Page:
The search window might be further limited by available information on the coverage range of the neighboring base stations BS1, BS2. For example, in case the mobile station MS was informed that the covering range of base station BS2 has only a radius of A–E, the searching range could further be restricted from A to B, and the search window correspondingly to delays from |OC| to |OD|.

In the described example, the mobile station MS determines the search windows based on information received from the server base station BS0. Alternatively, the server base station BS0 could determine the search window for each of the base stations BS0, BS1, BS2 and provide the mobile station MS only with information on these search windows.

In either case, the mobile station MS then estimates the delay of signals arriving from different base stations BS0, BS1, BS2 by placing the determined search window in the impulse response profile of the received signals and by performing an edge detection within this search window. From the estimated delays, the mobile station MS calculates the respective distance to the base stations BS0, BS1, BS2. The current location of the mobile station MS can be assumed to lie at the intersection point of circles around the base stations BS0, BS1, BS2 with the respectively determined distance.

With the proposed method, the searching range is shortened, and thereby the false-alarm rate is reduced in the acquisition. When assuming cells of equal size, as in the example presented in FIGS. 2 and 3, the searching range is shortened by about one third for base station BS1 and by about ⅗ for base station BS2 compared to the conventional approach.

In practice, of course, the cell covering ranges are overlapping to each other and the cell sizes and shapes are not the identical. Nevertheless, the search window can be designed by the mobile station to cover all possible delays for acquiring a specified base station similarly as described above.

FIG. 4 is a flow chart illustrating an embodiment of the method according to the invention, which further shortens the searching range for acquiring neighboring base stations for a location service in a cellular communication system.

In a first step, a server base station BS0 provides a mobile station MS with information on the location of the server base station BS0 and of neighboring base stations BSi of the cellular network, with an indication of the maximum cell radius R0 of the server base station BS0, and with an indication of the covering ranges of the neighboring base stations BSi.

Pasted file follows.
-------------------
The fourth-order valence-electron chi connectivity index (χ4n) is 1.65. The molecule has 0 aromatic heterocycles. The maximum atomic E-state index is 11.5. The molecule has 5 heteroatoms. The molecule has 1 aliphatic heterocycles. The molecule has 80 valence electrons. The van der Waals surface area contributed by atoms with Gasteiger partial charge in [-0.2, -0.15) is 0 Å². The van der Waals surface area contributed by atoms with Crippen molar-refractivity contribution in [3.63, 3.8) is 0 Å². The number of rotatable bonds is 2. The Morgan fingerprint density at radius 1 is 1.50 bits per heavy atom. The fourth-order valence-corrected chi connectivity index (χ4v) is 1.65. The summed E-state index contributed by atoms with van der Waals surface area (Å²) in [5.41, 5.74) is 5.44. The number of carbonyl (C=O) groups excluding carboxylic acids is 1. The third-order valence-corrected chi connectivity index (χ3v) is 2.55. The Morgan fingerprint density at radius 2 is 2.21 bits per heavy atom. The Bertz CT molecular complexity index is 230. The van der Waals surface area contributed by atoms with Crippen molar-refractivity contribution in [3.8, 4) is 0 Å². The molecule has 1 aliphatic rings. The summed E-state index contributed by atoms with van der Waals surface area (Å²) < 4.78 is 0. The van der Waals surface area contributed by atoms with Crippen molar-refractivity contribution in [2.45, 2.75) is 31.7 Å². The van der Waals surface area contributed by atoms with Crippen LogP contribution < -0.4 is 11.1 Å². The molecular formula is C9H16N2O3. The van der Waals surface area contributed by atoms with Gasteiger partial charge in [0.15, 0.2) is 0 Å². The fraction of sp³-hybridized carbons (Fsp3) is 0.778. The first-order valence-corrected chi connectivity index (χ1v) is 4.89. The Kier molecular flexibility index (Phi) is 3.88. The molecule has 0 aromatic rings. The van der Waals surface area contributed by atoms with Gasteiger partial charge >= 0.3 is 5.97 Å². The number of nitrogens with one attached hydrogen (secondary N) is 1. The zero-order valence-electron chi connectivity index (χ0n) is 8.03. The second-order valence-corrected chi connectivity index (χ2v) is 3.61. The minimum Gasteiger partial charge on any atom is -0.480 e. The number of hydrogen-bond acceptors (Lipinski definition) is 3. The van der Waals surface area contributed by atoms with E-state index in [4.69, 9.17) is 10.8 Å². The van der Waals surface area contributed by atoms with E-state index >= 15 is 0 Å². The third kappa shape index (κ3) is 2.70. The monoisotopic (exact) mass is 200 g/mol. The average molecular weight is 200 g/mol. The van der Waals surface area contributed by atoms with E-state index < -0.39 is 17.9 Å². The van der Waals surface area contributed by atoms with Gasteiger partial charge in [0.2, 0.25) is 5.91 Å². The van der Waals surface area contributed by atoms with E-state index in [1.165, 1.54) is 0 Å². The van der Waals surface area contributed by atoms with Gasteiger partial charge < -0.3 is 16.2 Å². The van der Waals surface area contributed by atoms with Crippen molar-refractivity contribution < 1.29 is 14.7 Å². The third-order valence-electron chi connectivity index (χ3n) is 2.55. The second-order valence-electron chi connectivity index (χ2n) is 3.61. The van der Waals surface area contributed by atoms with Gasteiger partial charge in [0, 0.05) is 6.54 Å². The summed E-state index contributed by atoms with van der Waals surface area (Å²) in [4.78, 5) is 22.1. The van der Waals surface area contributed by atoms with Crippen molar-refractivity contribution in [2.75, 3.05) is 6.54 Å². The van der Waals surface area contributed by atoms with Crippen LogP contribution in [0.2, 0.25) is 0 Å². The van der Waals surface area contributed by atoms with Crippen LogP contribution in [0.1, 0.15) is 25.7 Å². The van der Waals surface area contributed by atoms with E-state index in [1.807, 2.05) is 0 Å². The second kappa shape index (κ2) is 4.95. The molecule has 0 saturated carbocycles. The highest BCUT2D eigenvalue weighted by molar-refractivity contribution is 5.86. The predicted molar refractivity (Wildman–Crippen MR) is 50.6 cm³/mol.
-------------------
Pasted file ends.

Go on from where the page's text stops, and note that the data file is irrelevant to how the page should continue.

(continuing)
In a next step, the mobile station MS determines a search window for the server base station BS0, as described above. The server base station BS0 serves a cell having a maximum radius of about R0. Thus, the determined search window has a size corresponding to a searching range of R0. After acquiring the server base station BS0, the mobile station MS then uses this search window for determining the delay of signals received from the server base station BS0. The mobile station MS is able to calculate from this delay the distance D0to the server base station BS0at which the mobile station MS is currently located. FIG. 5 shows for illustration a cellular environment with server base station BS0, radius R0 and determined distance D0.

For estimating the distance to further base stations BSi, the mobile station MS combines the received geometrical information and information on already acquired base stations.

The mobile station MS first selects the closest neighboring base station BS1. The neighboring base station BS1 serves a cell with a maximum radius of about R1, which cell is partly overlapping with the cell served by the server base station BS0.

In the example presented with reference to FIGS. 2 and 3, the searching range for base station BS1 would now be about 2R0. The mobile station MS knows already, however, that it is located on a defined ring around the server base station BS0, indicated in FIG. 5 with a dotted line. This ring has a distance of D0 to the server base station BS0. The searching range for base station BS1 can thus be placed between D11, which corresponds to the distance between base station BS1 and the server base station BS0 minus D0, and D12, which corresponds to the distance between neighboring base station BS1 and the serving base station BS0 plus D0.

The length of the required searching range is therefore 2D0, which can be much smaller than the range of 2R0 used in the example of FIGS. 2 and 3 a–c.